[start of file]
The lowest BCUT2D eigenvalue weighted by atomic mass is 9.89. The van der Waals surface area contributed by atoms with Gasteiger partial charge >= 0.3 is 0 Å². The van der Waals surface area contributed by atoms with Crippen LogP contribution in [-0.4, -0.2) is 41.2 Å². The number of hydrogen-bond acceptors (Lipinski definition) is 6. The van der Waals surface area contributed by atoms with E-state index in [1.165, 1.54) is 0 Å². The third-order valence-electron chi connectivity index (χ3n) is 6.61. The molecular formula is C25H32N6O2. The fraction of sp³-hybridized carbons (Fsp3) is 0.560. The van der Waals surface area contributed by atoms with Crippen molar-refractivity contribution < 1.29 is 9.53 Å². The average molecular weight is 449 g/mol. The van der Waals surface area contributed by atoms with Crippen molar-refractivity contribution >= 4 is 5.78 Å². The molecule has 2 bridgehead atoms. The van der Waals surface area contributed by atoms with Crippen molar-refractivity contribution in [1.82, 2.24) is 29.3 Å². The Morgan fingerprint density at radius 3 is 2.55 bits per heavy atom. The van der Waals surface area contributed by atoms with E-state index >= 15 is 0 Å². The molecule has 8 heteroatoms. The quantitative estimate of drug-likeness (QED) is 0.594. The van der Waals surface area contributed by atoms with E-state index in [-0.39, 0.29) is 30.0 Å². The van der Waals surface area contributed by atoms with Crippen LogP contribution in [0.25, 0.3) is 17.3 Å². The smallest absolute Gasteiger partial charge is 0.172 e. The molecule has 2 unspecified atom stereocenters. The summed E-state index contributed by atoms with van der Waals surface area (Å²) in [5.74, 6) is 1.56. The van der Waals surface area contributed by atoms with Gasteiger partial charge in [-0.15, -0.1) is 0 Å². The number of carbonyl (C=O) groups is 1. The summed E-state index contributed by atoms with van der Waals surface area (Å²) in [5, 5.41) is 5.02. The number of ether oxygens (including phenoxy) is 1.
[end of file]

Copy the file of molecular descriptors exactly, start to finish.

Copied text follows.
The lowest BCUT2D eigenvalue weighted by atomic mass is 9.89. The van der Waals surface area contributed by atoms with Gasteiger partial charge >= 0.3 is 0 Å². The van der Waals surface area contributed by atoms with Crippen LogP contribution in [-0.4, -0.2) is 41.2 Å². The number of hydrogen-bond acceptors (Lipinski definition) is 6. The van der Waals surface area contributed by atoms with E-state index in [1.165, 1.54) is 0 Å². The third-order valence-electron chi connectivity index (χ3n) is 6.61. The molecular formula is C25H32N6O2. The fraction of sp³-hybridized carbons (Fsp3) is 0.560. The van der Waals surface area contributed by atoms with Crippen molar-refractivity contribution < 1.29 is 9.53 Å². The average molecular weight is 449 g/mol. The van der Waals surface area contributed by atoms with Crippen molar-refractivity contribution >= 4 is 5.78 Å². The molecule has 2 bridgehead atoms. The van der Waals surface area contributed by atoms with Crippen molar-refractivity contribution in [1.82, 2.24) is 29.3 Å². The Morgan fingerprint density at radius 3 is 2.55 bits per heavy atom. The van der Waals surface area contributed by atoms with E-state index >= 15 is 0 Å². The molecule has 8 heteroatoms. The quantitative estimate of drug-likeness (QED) is 0.594. The van der Waals surface area contributed by atoms with E-state index in [-0.39, 0.29) is 30.0 Å². The van der Waals surface area contributed by atoms with Crippen LogP contribution in [0.25, 0.3) is 17.3 Å². The smallest absolute Gasteiger partial charge is 0.172 e. The molecule has 2 unspecified atom stereocenters. The summed E-state index contributed by atoms with van der Waals surface area (Å²) in [5.74, 6) is 1.56. The van der Waals surface area contributed by atoms with Gasteiger partial charge in [-0.15, -0.1) is 0 Å². The number of carbonyl (C=O) groups is 1. The summed E-state index contributed by atoms with van der Waals surface area (Å²) in [5, 5.41) is 5.02. The number of ether oxygens (including phenoxy) is 1.